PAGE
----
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May 22, 2015



I saw Jerry Hill at the Hillsborough Memorial Day event--where does he stand on HSR?

Bruce Dickinson

Folks, Bruce Dickinson must laugh, yes chuckle about how getting excited about Chinese made bullet trains is really gonna help the HSR cause. This just highlights the fact that the HSR employees, lobbyists and insiders only get paid for for the duration of one thing: this project’s completion.

Why do I say this? Let Dr. Dickinson explain. Yes, you may save a few bucks on financing and cheap trains that are “hard to beat” but let me ask the simple caveman question: Do you think the public would be more comfortable safety wise riding a German manufactured train or a Chinese one? Also, if an accident happens, do you think the public would still ride HSR if they still used the same trains after the hypothetical accident (continue to use the same German trains or the same Chinese trains). I would say that people are in general less likely to believe in the safety of Chinese products (real OR perceived) compared to European products. So, if fewer ride HSR due to the public knowing they are Chinese trains, what does that do for ridership and overall revenue statistics? Yes you saved a few bucks on the trains but turned the whole thing into a bigger money pit with fewer riders, potentially on the order of tens of billions of dollars over the decades in hemorrhaging losses. This goes to show you these HSR/lobbyist guys just want the Chinese trains to make the project more palatable budget wise so they can get paid longer for something that is barely viable.

Bruce Dickinson offers the following prescription: All of those who get paid because of HSR should get a) a 100% of their pay as a bonus for ridership statistics that are 10% or more above projections once the train is built, b) get 50% of their pay clawed back (they would owe money back to CA voters) if ridership statistics fall more than 10% below projections. Assuming an equal chance for either happening, at plus or minus 10% ridership vs projections, a rational person who thought it was equally probable to be up or down by more than 10% would still want to go forward with HSR. If he gets paid 100k per year, if ridership is above 10%, he gets 200k total, or if is below 10%, gets only 50k. If he believes it’s 50/50 chance of overshooting or undershooting, his expected value is $125k. Now if you forced this pay scheme onto HSR employees, I bet most would end up leaving, because they probably don’t believe their ridership statistics. If however, they did believe their statistics and had a chance for doubling their pay if ridership surprised modestly to the upside, they would think long and hard about getting ridership up and could be their own golden goose. And Bruce Dickinson bets that having the best trains to entice the most ridership would be part of that equation and those trains would not be from China.

Sadly, we all know that by even considering Chinese made trains, they DON’T CARE about how ridership fares after the project gets built. You put some real incentives (or a carrot and a stick, if you will) in their pay structure and I think you’d see very different outcomes, including one where HSR may end up dismantling their own project as if their ridership projections are phony-baloney, and they know they’ll owe money to all of us, they will find new jobs and this thing will die faster than Milli Vanilli’s career once it was revealed they were faking it.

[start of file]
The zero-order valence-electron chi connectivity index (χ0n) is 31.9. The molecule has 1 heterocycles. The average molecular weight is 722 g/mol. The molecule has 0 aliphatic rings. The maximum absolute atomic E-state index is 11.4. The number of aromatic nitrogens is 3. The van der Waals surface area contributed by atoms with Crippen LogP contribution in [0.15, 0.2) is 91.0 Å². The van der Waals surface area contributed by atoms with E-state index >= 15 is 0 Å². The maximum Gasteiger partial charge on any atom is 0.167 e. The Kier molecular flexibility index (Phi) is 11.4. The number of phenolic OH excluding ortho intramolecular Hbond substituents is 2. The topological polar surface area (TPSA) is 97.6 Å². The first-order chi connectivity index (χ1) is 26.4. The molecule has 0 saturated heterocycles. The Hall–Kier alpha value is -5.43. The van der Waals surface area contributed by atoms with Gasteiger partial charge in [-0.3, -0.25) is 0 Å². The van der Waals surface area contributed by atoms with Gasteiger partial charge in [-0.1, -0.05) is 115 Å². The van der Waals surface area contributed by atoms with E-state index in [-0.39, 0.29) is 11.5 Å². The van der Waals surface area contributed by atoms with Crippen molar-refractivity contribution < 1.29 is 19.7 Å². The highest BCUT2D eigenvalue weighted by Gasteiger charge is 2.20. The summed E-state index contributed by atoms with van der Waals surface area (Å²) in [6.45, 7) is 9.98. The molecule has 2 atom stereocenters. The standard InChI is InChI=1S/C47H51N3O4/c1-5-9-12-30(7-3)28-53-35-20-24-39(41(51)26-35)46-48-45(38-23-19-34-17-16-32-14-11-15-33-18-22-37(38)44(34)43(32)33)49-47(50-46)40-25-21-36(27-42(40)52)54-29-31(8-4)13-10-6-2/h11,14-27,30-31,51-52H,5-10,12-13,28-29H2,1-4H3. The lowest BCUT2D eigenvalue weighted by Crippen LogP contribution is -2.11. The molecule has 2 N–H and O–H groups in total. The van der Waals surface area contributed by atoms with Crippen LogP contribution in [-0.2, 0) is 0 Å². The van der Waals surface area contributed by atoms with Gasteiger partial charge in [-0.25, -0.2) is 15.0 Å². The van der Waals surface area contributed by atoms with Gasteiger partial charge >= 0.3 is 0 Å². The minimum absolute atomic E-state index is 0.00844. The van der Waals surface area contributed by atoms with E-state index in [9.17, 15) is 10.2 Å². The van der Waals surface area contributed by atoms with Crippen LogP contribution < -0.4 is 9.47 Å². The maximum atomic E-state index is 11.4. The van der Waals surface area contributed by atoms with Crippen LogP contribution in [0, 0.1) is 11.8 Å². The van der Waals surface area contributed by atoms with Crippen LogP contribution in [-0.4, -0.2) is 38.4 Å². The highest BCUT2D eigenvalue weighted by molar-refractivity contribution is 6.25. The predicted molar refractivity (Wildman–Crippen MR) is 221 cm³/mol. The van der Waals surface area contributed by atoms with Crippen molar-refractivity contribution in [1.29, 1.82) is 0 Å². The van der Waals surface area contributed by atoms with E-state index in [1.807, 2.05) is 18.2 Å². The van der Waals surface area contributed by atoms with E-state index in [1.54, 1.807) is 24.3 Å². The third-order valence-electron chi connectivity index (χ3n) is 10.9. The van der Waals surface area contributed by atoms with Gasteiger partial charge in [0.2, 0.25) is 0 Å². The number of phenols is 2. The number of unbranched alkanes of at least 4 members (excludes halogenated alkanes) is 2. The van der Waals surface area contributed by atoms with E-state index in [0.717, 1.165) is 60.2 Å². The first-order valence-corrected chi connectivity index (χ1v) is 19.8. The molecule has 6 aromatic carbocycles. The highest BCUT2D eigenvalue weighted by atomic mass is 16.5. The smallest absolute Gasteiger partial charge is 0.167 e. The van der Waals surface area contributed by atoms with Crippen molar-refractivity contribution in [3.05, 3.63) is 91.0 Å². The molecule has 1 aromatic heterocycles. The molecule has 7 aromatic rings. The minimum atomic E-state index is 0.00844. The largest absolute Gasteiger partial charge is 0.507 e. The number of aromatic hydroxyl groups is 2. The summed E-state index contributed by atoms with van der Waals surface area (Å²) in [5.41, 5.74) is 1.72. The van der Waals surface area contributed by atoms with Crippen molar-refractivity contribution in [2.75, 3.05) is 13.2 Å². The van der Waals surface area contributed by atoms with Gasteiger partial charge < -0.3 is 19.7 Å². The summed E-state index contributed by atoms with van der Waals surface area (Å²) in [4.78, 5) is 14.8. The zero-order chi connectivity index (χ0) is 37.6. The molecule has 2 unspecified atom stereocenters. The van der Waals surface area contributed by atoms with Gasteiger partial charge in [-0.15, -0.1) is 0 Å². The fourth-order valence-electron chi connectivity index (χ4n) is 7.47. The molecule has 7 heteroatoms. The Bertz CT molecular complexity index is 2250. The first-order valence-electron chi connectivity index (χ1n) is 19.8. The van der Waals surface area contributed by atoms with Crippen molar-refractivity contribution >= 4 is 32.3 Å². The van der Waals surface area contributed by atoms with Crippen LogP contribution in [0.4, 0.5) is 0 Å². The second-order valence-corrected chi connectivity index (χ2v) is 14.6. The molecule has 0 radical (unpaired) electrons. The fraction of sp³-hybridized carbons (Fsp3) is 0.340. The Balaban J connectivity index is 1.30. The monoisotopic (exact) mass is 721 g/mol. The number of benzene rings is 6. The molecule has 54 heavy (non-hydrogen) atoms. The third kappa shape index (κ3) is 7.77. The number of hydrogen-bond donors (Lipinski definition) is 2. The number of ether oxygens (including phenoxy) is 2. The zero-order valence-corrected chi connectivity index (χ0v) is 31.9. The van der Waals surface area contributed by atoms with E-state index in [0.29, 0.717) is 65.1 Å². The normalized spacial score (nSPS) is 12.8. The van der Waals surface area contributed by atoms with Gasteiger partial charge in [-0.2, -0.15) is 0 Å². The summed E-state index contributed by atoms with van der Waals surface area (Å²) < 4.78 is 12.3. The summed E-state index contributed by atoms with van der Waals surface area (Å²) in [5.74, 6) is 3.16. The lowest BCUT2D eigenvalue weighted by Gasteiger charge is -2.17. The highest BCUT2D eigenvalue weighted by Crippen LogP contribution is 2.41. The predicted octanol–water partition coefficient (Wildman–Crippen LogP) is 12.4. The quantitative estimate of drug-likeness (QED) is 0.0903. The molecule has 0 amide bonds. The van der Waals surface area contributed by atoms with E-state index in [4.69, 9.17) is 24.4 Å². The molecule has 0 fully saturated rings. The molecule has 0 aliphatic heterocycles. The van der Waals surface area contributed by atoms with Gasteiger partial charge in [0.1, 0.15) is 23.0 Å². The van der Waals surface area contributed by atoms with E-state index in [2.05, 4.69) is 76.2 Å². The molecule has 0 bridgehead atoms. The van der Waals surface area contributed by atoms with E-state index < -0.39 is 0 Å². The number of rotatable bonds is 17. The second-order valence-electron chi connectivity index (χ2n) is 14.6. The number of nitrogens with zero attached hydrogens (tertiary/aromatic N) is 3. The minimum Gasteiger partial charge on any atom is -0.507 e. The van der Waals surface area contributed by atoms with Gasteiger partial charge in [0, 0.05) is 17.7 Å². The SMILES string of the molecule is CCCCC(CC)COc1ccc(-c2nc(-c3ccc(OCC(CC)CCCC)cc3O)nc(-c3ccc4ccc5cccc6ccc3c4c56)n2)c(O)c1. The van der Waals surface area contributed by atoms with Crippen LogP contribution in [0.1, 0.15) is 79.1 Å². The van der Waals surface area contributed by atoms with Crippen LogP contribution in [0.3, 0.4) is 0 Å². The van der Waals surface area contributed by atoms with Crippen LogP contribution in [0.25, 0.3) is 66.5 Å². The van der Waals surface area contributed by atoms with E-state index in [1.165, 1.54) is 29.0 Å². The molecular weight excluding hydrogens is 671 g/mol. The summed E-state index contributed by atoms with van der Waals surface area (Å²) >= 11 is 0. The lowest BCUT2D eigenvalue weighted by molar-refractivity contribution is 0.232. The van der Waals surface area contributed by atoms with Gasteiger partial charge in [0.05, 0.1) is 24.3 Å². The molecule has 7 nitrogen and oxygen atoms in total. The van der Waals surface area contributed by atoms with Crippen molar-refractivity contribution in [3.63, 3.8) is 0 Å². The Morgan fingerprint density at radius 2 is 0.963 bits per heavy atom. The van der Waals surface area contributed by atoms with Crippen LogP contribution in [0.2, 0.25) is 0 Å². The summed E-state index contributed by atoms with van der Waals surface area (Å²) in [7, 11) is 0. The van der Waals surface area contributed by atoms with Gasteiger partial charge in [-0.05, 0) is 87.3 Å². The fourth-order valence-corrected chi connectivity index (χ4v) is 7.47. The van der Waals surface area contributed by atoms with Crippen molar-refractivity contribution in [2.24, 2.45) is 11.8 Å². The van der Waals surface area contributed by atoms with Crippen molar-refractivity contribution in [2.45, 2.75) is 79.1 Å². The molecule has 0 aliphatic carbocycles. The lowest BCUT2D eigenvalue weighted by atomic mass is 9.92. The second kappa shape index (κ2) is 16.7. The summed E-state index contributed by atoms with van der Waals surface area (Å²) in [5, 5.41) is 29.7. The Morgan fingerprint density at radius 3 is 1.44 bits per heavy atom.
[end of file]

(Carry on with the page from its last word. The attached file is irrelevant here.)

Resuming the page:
Just a little dose of some neuron firing by your community philosopher, Bruce Dickinson.

Whatever goes

Unfortunately Jerry Hill has his eyes set ever higher so he has to kowtow to the Other Jerry and the unions. He will straddle the railroad track better than an Olympic gymnast on the balance beam while the voters and taxpayers feel the beam dig into you know what.


Perhaps imminent domain along the peninsula will prove so financially burdensome that it will stop at San Jose? Is there any hope this leviathan will be crushed and California can build something it truly needs; desalination plants!


Southern California rises up against the High-Speed Rail Project
by Kathy Hamilton, for the SF Examiner

Crowds descended upon the High-Speed Rail Authority board meeting held in Los Angeles on June 9th. Literally 100’s of people arrived on buses. Many took off from work to make public comment about the Palmdale to Burbank segment and the four possible design routes being studied.

The board meeting lasted 8 hours with public comment lasting nearly 3/4ths of the time. A common issue voiced over and over again was that the Authority would not listen to their concerns. They objected to how the Authority ran public outreach meetings. The Authority representatives would not answer questions the public had. Even this meeting was a one-way conversation, but this time it was the residents telling the Authority what their concerns were however the Authority did not offer answers. This is typical at public outreach meetings as well as typical at board meetings. The explanation given by the Authority was that they did not want to inhibit others from speaking and it was the public’s time to comment.

Some felt the project management was guilty of social injustice against minority and disadvantaged communities. It was echoed several speakers. It seems history shows the disadvantaged are targeted when it comes to public development. Some of the poorer communities stated they had been invaded by highway construction three times in the past.

Tippi Hedren, made famous by her role in Alfred Hitchcock’s, “The Birds, “ now dedicates her life caring for big cats and has established a preserve for them. She stated she was more afraid of the High-Speed Rail Authority board. She told them they do not listen to the concerns of the residents. Her comments: http://youtu.be/NnJw_VUH2Vo

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